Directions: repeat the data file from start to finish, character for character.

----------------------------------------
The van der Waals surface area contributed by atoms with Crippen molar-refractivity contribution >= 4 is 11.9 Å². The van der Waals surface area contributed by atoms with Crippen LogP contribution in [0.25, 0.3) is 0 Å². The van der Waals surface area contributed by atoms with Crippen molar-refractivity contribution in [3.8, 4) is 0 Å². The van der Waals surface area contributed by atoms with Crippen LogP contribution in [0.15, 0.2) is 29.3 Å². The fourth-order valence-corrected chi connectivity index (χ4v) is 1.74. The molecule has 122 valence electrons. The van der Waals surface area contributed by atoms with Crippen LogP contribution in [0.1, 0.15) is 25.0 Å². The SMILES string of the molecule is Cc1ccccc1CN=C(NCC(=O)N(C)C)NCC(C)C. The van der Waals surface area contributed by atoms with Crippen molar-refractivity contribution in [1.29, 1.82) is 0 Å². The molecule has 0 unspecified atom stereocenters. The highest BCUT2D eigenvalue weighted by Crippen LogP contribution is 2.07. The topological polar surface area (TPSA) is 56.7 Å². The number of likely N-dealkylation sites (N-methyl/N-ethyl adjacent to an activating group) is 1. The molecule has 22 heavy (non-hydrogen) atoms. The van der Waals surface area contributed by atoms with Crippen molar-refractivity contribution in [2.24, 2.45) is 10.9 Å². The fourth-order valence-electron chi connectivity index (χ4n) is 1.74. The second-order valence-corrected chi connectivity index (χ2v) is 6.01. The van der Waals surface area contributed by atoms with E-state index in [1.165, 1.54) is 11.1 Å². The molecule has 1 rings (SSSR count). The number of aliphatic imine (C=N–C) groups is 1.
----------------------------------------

The van der Waals surface area contributed by atoms with Crippen molar-refractivity contribution >= 4 is 11.9 Å². The van der Waals surface area contributed by atoms with Crippen LogP contribution in [0.25, 0.3) is 0 Å². The van der Waals surface area contributed by atoms with Crippen molar-refractivity contribution in [3.8, 4) is 0 Å². The van der Waals surface area contributed by atoms with Crippen LogP contribution in [0.15, 0.2) is 29.3 Å². The fourth-order valence-corrected chi connectivity index (χ4v) is 1.74. The molecule has 122 valence electrons. The van der Waals surface area contributed by atoms with Crippen LogP contribution in [0.1, 0.15) is 25.0 Å². The SMILES string of the molecule is Cc1ccccc1CN=C(NCC(=O)N(C)C)NCC(C)C. The van der Waals surface area contributed by atoms with Crippen molar-refractivity contribution in [1.29, 1.82) is 0 Å². The molecule has 0 unspecified atom stereocenters. The highest BCUT2D eigenvalue weighted by Crippen LogP contribution is 2.07. The topological polar surface area (TPSA) is 56.7 Å². The number of likely N-dealkylation sites (N-methyl/N-ethyl adjacent to an activating group) is 1. The molecule has 22 heavy (non-hydrogen) atoms. The van der Waals surface area contributed by atoms with Crippen molar-refractivity contribution in [2.24, 2.45) is 10.9 Å². The fourth-order valence-electron chi connectivity index (χ4n) is 1.74. The second-order valence-corrected chi connectivity index (χ2v) is 6.01. The van der Waals surface area contributed by atoms with E-state index in [1.165, 1.54) is 11.1 Å². The molecule has 1 rings (SSSR count). The number of aliphatic imine (C=N–C) groups is 1.